Neil Ryan*, Charlie Zhou, Thomas Sewell, Sarah Ingamells, Paul Zinger, Jane Mears and Lalrinawmi Lalrinawmi Pages 130 - 136 ( 7 )
Background: Hyperemesis gravidarum (HG) is a major health burden affecting between 1-2% of all pregnancies. The sequelae of the condition can be fatal. There is current equipoise as to how best to manage the condition; that is inpatient versus outpatient management.
Objective: This study investigated the total length of stay for patients diagnosed with HG, comparing those who were managed as inpatients as opposed to those managed in a day case setting. A case control methodology was utilized. Two tertiary referral centres for HG of similar size and demographic were selected. One preferentially used day case management. The other uses inpatient management.
Results: In total 61 day, case managed patients and 91 inpatient managed patients were recruited to the study. Adjusting for readmission, total length of stay was 4.08 days for inpatient managed patients compared to 0.39 days for day case managed patients (p=0.0002).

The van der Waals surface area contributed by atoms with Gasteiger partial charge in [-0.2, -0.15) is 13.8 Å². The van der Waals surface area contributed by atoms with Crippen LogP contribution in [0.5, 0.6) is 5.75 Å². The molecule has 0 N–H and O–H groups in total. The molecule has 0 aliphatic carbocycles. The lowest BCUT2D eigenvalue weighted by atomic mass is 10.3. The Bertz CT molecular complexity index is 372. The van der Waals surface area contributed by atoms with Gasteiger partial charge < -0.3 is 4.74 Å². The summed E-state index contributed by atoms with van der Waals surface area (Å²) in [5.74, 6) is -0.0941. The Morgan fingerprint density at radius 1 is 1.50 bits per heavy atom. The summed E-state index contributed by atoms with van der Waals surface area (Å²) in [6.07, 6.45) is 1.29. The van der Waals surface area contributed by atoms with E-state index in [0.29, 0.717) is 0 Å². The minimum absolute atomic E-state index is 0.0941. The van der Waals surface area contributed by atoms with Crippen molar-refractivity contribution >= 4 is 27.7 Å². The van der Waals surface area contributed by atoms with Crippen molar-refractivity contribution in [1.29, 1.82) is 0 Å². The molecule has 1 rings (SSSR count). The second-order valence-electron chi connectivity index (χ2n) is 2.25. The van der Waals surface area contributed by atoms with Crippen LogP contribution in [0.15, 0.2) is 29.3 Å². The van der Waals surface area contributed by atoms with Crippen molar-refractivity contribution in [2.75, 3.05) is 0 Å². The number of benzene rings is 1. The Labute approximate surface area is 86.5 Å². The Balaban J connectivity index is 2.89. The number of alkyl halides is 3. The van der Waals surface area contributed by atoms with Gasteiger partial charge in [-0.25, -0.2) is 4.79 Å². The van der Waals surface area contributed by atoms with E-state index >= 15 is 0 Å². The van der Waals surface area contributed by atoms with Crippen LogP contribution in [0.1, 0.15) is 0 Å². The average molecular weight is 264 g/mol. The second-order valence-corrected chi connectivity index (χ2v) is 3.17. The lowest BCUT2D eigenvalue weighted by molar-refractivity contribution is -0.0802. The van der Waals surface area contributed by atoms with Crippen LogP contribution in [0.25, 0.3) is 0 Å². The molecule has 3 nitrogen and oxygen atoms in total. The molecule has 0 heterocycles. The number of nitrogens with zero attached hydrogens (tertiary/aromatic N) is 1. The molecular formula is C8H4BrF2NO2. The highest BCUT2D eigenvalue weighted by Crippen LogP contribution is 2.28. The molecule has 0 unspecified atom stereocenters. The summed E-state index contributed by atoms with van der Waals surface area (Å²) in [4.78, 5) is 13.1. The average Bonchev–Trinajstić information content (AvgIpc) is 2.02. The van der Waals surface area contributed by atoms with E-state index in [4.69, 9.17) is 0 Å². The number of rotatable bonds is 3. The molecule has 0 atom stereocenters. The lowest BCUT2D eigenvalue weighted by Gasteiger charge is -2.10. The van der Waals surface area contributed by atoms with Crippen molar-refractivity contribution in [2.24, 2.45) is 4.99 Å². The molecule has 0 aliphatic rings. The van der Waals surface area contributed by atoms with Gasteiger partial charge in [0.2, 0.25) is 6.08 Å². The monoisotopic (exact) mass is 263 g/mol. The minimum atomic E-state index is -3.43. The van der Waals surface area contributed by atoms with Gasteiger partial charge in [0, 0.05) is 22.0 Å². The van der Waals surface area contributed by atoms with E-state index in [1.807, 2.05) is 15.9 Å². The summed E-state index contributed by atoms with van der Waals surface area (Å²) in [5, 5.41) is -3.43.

Conclusion: Day case managed patients for HG have a significantly shorter length of stay. There is no predictive value in the reviewed serum biomarkers as to the likelihood of re-admission.
Hyperemesis gravidarum, early pregnancy, ambulatory care, day case, length of stay, serum biomarker.
Severn School of Obstetrics and Gynaecology, Bristol, School of Clinical Sciences, University of Oxford, Oxford, Severn School of Obstetrics and Gynaecology, Bristol, Severn School of Obstetrics and Gynaecology, Bristol, Core Medical Trainee, The London Deanery, London, North Bristol NHS Trust, Bristol, Great Western NHS Foundation Trust, Swindon